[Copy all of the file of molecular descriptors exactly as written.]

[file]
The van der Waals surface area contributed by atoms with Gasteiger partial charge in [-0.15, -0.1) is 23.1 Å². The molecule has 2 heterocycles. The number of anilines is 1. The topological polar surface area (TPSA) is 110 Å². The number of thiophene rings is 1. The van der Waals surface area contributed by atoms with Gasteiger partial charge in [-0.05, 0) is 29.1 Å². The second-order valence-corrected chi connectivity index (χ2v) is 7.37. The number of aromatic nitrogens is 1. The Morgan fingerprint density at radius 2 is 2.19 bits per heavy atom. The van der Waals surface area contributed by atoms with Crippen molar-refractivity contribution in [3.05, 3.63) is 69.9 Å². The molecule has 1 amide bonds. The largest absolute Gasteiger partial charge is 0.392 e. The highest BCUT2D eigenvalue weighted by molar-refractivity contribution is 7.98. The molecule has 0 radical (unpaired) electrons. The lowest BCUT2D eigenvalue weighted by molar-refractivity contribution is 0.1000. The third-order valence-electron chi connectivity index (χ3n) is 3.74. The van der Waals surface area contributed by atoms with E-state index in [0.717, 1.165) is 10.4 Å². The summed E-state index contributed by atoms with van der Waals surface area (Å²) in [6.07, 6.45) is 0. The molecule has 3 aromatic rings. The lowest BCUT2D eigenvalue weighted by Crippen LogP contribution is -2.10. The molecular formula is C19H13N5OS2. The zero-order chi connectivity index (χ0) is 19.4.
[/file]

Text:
The van der Waals surface area contributed by atoms with Gasteiger partial charge in [-0.15, -0.1) is 23.1 Å². The molecule has 2 heterocycles. The number of anilines is 1. The topological polar surface area (TPSA) is 110 Å². The number of thiophene rings is 1. The van der Waals surface area contributed by atoms with Gasteiger partial charge in [-0.05, 0) is 29.1 Å². The second-order valence-corrected chi connectivity index (χ2v) is 7.37. The number of aromatic nitrogens is 1. The Morgan fingerprint density at radius 2 is 2.19 bits per heavy atom. The van der Waals surface area contributed by atoms with Crippen molar-refractivity contribution in [3.05, 3.63) is 69.9 Å². The molecule has 1 amide bonds. The largest absolute Gasteiger partial charge is 0.392 e. The highest BCUT2D eigenvalue weighted by molar-refractivity contribution is 7.98. The molecule has 0 radical (unpaired) electrons. The lowest BCUT2D eigenvalue weighted by molar-refractivity contribution is 0.1000. The third-order valence-electron chi connectivity index (χ3n) is 3.74. The van der Waals surface area contributed by atoms with E-state index in [0.717, 1.165) is 10.4 Å². The summed E-state index contributed by atoms with van der Waals surface area (Å²) in [6.07, 6.45) is 0. The molecule has 3 aromatic rings. The lowest BCUT2D eigenvalue weighted by Crippen LogP contribution is -2.10. The molecular formula is C19H13N5OS2. The zero-order chi connectivity index (χ0) is 19.4.